Doris Grumbach is a much respected American novelist, memoirist, and literary critic. She served as literary editor at The New Republic in the 1970s, but is little-heard-of these days. If you check out her very interesting biography, at 94 years of age she still runs Wayward Books with her partner. This was my second reading of her novel Chamber Music, originally published in 1979 (2008, Pushcart Press), and my respect for its convincing first-person voice, restrained passion, and plainspoken diction was only increased by a second look.
I write this, then, because I am freed by my survival into extreme old age, and because I write in the air of freer times. Whether this air is entirely salutary, whether the old must of chests, of closets, bell jars, and horsehair sofas is not a better climate for the storage of the private life, I do not know. But I tire very quickly these days and must speak openly, for once. I am now free. Extraordinary for me, and for one of my time, I intend to put down extraordinary truths.I stress the believability of the narrative voice because, although Grumbach was like the narrator of Chamber Music - she wrote as a lesbian who was born into a more constrained era but lived into the social revolution of the 1960s and 70s (still ongoing). Grumbach too married a man in her youth and was late to come into herself. But Grumbach was only 60 when she wrote in the voice of the 90-year-old Caroline McClaren, wife of the famous American composer Robert McClaren. Yet she creates a confessional tone and a context for writing which are so convincing that they will send you to your favorite search engine (I was going to say to the encyclopedia) to look up Robert McClaren's music and biographical details.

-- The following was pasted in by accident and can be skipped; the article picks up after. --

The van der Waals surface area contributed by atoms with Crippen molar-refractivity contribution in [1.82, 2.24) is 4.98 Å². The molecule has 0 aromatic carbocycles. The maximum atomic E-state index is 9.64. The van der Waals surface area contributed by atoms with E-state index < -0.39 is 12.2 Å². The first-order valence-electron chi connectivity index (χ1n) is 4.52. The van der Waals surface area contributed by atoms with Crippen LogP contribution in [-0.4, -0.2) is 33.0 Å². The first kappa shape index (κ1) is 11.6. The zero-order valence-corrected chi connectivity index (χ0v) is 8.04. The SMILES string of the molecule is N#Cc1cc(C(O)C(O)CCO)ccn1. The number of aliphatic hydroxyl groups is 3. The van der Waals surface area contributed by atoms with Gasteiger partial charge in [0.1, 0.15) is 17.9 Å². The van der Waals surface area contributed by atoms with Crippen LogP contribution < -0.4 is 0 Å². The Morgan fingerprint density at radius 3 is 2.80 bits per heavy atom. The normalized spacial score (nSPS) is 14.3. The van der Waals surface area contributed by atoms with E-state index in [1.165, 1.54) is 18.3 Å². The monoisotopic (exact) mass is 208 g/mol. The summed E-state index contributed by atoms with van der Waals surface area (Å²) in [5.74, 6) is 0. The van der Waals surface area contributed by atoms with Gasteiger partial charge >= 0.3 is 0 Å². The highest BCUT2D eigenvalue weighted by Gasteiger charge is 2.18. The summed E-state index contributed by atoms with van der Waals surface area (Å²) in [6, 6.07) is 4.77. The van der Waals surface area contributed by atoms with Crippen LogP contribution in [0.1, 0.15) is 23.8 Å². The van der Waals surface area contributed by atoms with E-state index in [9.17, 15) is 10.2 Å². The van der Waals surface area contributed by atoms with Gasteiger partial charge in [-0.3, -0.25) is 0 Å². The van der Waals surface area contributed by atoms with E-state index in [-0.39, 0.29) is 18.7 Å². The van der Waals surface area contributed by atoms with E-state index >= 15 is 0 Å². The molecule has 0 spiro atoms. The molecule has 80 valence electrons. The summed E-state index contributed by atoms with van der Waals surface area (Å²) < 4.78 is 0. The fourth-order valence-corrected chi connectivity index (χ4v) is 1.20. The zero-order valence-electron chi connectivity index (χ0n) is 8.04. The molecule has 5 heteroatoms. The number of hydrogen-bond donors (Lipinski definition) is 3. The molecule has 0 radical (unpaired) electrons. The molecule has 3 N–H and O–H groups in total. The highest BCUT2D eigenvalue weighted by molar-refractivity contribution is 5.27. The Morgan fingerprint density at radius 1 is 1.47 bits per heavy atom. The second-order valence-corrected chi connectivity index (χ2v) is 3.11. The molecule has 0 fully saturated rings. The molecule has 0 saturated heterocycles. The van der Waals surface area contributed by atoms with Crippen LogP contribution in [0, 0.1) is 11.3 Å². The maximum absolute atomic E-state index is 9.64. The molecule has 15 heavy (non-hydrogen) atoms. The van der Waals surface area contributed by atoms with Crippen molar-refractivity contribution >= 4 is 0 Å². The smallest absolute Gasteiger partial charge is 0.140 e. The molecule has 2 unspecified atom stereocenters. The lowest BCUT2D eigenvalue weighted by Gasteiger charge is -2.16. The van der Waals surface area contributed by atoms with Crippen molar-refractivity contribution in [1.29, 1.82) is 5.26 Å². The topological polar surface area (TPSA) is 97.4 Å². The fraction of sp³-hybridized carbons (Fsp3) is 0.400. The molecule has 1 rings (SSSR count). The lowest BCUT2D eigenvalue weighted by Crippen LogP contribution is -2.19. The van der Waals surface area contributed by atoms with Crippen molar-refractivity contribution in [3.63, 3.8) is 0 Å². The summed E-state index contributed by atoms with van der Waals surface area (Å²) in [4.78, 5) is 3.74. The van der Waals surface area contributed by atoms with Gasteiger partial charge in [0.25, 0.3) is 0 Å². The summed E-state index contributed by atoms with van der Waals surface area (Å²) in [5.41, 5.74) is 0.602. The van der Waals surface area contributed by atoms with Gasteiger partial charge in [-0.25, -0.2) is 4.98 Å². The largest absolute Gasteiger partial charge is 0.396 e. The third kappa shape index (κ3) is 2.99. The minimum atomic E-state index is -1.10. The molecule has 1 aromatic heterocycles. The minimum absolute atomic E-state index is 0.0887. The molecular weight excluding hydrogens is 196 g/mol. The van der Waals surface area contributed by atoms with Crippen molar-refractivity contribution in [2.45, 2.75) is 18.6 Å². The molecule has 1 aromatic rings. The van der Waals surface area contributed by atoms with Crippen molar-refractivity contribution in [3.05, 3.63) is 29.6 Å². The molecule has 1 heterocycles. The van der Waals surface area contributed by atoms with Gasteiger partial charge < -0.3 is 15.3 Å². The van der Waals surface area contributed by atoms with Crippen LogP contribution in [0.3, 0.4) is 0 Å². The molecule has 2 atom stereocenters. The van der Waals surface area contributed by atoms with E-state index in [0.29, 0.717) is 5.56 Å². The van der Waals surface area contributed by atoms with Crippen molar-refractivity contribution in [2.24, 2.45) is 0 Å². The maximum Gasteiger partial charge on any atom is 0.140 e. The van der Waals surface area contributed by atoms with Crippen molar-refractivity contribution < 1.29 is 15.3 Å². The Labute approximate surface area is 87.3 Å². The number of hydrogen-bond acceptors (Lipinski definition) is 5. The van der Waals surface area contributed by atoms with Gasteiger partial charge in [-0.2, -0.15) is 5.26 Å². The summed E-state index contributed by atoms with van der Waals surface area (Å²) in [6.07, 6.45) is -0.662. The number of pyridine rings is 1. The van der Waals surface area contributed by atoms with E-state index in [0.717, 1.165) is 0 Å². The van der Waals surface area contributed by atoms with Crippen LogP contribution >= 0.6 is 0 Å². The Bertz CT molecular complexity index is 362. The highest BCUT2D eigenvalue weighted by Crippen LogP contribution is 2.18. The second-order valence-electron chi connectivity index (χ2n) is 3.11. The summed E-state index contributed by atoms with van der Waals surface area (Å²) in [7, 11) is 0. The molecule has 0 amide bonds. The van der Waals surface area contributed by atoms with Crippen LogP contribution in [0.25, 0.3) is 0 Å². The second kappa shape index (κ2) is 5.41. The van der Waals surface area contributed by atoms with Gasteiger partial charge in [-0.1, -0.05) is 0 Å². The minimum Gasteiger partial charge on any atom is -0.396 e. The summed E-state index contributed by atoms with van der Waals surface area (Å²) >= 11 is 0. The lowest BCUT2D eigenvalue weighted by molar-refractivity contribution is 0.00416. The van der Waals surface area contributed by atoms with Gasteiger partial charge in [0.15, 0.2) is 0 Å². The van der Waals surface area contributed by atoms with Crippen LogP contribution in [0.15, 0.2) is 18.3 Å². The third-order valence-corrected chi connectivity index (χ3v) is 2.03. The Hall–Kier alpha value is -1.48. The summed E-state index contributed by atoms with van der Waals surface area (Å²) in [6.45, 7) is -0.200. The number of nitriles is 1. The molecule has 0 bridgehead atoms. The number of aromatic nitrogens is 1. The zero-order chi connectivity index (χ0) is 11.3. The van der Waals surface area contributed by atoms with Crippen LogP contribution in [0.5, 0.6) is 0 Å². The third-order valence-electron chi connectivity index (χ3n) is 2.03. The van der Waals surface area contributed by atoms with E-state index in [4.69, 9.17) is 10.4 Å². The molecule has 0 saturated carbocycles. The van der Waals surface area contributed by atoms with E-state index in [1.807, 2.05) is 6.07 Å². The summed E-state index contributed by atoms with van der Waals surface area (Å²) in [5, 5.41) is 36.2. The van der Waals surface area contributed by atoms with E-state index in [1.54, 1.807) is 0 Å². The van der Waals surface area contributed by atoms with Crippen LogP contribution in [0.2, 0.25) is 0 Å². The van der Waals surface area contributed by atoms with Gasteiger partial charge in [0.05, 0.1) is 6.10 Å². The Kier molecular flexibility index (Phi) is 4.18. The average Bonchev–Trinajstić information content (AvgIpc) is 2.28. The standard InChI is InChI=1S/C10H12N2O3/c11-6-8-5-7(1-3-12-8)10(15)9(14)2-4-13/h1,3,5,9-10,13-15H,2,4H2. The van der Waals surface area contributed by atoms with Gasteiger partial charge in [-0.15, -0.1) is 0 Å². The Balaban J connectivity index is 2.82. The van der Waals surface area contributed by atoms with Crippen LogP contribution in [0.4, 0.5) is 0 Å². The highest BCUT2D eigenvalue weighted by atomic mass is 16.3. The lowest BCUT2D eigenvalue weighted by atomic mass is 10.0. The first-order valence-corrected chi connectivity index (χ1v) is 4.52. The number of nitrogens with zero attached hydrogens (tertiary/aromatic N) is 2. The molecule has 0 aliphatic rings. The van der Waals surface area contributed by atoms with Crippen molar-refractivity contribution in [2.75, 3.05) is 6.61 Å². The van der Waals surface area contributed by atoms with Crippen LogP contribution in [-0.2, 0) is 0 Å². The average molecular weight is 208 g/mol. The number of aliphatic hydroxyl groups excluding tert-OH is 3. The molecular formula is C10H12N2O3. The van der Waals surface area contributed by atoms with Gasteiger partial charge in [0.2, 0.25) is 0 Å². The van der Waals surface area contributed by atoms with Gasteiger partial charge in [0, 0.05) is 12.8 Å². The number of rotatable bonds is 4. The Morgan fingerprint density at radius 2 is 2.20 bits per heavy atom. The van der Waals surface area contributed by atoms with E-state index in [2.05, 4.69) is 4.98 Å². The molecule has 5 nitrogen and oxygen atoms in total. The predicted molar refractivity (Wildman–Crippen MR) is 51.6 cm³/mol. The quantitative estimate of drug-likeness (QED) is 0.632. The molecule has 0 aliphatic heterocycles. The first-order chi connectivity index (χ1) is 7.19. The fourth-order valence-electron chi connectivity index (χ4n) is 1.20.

This work offers the rare artistic accomplishment of wholeness. Its pieces, its technique are integral, they never call attention to themselves - it achieves artistic integrity. And via that form, Chamber Music conveys a subtle message of the human costs of living covertly because the societal majority has conferred shame upon what you are. And don't think that this is a purely contemporary concern. It is, and in this novel it feels like it, a classic artistic subject - think of Jude the Obscure. So the integrity of this novel's form reflects its content, which concerns living with integrity. Lastly, is the pleasure of its tone - one of dignity and joy. This lesser-known novel and writer deserves a renaissance. Consider reading Chamber Music by Doris Grumbach.